Assembly Eve

As the Denver Post highlights this morning, tomorrow is the big “showdown” in Colorado Springs, also known as the State GOP Assembly. I along with several other center-right Colorado bloggers will be on hand for various official duties and will give you updates as possible.

There are a couple salient points I wanted to bring forward about the Assembly, as raised in the article. First, both Republican gubernatorial candidates have focused an extraordinary amount of effort in seeking to persuade delegates from across the state to give their support. Neither candidate has been shortchanged in opportunities to control and direct their messages to this important audience, to make their best case for why their respective candidate should be the Republican nominee for governor.

The Assembly’s delegates represent a cross-section of the Party’s more conservative voters. Both candidates have fought for ground on the political Right to woo the delegates into their camps. Failure to attract a significant amount of support among this crowd would show that despite the best, well-funded efforts, a candidate has a nearly impossible case to persuade primary voters on Aug. 8 to choose them. That is why the Party’s rules stipulate that a candidate who does not earn a 30 percent share of the vote from the Assembly’s delegates does not get on the ballot.

Of course, there is the petition option. But such a route seems primarily reserved for a candidate who got a late start in the race for various reasons and did not have sufficient time to raise money and deliver their message to the Assembly’s delegates. Such is not the case with either Bob Beauprez or Marc Holtzman. And why I was disappointed to see earlier this week that Holtzman is determined to petition onto the ballot if he fails to achieve 30 percent at tomorrow’s Assembly.

The utmost efforts have been made by the State Party to address concerns about the security, fairness, and objectivity of the balloting process. Assuredly, the delegates do not want a repeat of the 2004 debacle that enabled many to vote twice and some to vote not at all. And as the Post story today points out, those concerns have been addressed:

A team of about 150 – including 35 El Paso County sheriff’s deputies, 35 ballot-box judges, 70 ballot-distribution judges, four computer experts and five ballot-machine experts – will watch the voting. Cellphones have been banned, and delegate credentials will be closely monitored.

The major upgrade in security is primarily due to Holtzman, who for months has expressed concerns that Republican Party leaders might block his ability to get on the ballot. However, he is not expecting any voting problems now, said spokesman Jesse Mallory.

While I have given my support to Holtzman, I have repeatedly said that both candidates have the conservative, character, and leadership credentials to carry the Party’s banner into the fall election. I also believe that the will of the Assembly’s delegates should be honored and that if either candidate earns 70 percent support there, the Party should rally around the winner. I am not in favor of either candidate at this point ignoring the delegates they have worked so hard to persuade and choosing the petitioning process to get on the ballot.

But if both candidates can pick up the requisite 30 percent support in this fair and secure election process, let the primary campaign continue. And may it be a battle of ideas.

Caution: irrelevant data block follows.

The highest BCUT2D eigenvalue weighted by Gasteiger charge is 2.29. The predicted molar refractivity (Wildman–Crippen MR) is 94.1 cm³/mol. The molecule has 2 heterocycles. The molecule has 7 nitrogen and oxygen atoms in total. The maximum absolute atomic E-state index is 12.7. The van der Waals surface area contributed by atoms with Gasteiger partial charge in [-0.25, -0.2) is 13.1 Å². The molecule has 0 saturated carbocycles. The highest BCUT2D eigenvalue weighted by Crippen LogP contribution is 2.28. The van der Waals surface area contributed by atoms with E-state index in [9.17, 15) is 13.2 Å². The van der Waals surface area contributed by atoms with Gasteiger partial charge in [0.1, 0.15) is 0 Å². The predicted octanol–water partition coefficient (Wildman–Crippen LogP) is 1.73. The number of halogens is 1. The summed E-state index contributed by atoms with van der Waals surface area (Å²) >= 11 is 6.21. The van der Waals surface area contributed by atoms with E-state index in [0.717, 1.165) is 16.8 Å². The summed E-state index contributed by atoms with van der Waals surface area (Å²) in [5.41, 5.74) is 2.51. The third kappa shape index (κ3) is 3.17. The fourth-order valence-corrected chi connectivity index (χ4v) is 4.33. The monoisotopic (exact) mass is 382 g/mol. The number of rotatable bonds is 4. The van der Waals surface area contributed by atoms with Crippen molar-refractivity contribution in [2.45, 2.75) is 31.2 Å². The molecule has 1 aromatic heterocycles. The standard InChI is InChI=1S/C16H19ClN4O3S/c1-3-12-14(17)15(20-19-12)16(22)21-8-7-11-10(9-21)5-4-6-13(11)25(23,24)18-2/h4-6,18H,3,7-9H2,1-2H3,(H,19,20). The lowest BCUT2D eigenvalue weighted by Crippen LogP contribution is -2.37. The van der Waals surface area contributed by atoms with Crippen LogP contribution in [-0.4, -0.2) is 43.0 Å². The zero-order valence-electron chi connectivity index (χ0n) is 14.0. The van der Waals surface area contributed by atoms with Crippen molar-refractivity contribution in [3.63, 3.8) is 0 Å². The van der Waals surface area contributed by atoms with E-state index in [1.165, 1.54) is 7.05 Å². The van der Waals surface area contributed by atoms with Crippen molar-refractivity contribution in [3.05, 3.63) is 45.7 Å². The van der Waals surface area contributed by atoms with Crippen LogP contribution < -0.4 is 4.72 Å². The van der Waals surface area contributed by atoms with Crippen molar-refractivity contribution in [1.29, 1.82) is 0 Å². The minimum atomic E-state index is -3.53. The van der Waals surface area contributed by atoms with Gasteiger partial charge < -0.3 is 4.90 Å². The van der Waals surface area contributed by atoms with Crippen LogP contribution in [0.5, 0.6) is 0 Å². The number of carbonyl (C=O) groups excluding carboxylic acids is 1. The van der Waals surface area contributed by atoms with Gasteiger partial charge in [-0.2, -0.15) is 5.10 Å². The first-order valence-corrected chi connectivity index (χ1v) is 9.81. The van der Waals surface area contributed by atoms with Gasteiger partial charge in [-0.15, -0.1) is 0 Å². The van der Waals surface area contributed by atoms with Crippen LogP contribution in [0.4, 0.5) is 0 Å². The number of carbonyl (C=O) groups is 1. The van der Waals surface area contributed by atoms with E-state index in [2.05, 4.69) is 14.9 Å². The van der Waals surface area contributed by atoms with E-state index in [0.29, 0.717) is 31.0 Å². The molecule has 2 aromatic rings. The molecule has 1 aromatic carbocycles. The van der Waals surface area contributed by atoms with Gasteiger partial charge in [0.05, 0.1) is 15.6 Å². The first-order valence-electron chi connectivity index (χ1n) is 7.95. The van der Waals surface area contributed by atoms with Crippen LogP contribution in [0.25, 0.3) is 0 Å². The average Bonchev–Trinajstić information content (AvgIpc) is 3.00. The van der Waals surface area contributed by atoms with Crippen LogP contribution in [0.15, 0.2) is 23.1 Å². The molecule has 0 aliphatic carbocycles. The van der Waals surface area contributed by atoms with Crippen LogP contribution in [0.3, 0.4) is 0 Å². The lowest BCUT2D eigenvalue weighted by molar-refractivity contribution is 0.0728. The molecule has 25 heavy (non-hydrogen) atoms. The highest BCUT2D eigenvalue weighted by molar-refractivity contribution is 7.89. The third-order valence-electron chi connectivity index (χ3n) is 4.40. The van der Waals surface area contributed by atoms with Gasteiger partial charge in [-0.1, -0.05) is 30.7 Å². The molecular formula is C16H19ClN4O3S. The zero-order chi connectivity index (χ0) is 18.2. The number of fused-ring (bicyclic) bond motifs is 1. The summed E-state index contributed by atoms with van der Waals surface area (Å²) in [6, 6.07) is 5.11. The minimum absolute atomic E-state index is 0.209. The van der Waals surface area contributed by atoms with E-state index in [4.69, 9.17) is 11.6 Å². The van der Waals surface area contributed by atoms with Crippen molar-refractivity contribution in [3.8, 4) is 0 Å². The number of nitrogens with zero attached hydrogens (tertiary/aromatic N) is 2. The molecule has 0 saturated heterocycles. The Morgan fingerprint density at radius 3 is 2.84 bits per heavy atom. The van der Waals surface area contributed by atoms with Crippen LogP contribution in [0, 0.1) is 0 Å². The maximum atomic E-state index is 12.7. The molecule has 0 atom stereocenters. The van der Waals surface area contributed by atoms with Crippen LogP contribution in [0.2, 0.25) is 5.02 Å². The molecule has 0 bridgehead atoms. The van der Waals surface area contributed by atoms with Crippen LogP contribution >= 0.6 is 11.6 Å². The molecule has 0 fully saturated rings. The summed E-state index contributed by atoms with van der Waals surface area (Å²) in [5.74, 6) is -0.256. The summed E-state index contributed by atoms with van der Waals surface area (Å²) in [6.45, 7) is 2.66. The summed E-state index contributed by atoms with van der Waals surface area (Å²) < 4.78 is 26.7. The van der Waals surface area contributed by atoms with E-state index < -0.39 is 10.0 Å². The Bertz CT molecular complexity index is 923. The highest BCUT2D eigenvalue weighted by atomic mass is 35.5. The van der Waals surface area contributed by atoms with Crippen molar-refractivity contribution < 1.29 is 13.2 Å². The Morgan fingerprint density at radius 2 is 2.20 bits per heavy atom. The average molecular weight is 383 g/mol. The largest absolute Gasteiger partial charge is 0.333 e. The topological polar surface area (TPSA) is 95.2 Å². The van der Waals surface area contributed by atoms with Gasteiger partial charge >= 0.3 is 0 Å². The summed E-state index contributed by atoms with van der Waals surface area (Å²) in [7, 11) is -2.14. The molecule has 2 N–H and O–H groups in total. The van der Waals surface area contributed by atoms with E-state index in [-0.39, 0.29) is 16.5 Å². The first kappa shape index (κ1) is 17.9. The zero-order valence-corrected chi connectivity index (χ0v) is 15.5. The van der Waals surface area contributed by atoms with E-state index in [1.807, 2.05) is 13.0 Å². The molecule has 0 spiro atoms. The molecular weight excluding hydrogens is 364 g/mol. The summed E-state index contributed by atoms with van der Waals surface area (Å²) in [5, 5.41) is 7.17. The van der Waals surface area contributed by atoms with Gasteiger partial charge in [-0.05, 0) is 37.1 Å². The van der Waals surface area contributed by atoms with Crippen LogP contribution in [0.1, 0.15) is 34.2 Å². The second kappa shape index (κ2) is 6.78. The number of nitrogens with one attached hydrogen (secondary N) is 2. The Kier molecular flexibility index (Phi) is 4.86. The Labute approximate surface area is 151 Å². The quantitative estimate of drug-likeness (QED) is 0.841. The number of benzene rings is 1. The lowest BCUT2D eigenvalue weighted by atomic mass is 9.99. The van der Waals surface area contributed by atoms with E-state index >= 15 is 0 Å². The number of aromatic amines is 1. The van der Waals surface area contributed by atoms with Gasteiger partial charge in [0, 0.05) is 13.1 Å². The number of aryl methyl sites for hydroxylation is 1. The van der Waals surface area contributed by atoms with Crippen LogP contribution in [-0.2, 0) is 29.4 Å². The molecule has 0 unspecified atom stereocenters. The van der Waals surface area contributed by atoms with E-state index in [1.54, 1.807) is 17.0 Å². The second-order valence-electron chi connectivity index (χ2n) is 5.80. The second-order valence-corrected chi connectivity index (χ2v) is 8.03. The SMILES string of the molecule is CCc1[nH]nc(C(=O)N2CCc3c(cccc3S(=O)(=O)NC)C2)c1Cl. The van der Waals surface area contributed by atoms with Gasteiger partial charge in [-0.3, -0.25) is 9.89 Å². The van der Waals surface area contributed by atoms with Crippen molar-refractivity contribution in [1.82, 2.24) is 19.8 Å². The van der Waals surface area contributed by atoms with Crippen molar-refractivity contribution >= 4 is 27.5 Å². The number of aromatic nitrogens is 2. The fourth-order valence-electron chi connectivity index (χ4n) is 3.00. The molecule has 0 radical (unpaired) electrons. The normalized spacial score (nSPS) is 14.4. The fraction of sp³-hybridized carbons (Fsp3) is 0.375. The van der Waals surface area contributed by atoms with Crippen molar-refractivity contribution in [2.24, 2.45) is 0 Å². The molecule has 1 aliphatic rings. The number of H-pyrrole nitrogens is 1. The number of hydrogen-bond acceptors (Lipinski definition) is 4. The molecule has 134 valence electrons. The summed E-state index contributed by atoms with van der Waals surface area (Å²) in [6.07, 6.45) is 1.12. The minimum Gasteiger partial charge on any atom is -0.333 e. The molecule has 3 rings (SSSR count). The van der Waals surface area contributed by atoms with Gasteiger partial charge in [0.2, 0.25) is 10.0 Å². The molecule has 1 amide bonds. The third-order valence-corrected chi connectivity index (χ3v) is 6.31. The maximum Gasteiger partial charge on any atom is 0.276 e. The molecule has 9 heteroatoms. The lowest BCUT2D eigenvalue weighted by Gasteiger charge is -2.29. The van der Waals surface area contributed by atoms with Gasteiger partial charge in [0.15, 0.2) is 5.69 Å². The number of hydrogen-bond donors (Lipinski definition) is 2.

1. says

    I didn’t say the candidates shouldn’t be allowed the option of petitioning on but that in this case if either one did not earn 30% they would be wise to step aside.

    When I started engaging with this race last fall I looked forward to a debate on ideas & issues, but the contest has been far from it so far. The differences between what a Governor Beauprez & a Governor Holtzman would do are very small compared to the differences they would have with a Governor Ritter.

    My first interest is in GOP success this fall, in all the statewide & legislative races. I want to see not only the most contributions possible and the best message presented but also the broadest support of GOP foot soldiers for everyone from the top of the ticket on down.

    Do you believe the delegates to the State Assembly will represent more of the “Country Club” wing of the party? If anything, I think the delegate representation tends to overrepresent the social & cultural conservative elements of the party. But their voices are important, and they contribute the most volunteer efforts in the fall election. If less than 30% of them can come to support either Holtzman or Beauprez – after all the messages and money and outreach – that should be listened to.

    The Beauprez campaign has expressed great confidence they will at least get their candidate on the ballot. The Holtzman folks also have assured me they believe getting on the ballot will be no problem. If they’re both right, and there is a lack of consensus among the delegates, then a hard-fought primary is more than appropriate… it’s necessary.

    I hope that clarifies my position to you.

  2. says

    I agree to a large extent – I have been a Holtzman supporter because he was talking about the ideas and pushing a strong conservative message from the beginning. I have been pleased to see Beauprez take some strong stands on taxes & immigration recently and have no reason to believe either candidate would turn back on his word in office.

    The story of what’s going on with SD 22 with Kopp, Traylor, Everett, et al., is a different scenario, and one I don’t have time to address at the moment. Send me an email at the address listed on my sidebar, and I will be glad to discuss it further. Or you can search some of the keywords to see my previous posts on SD 22.

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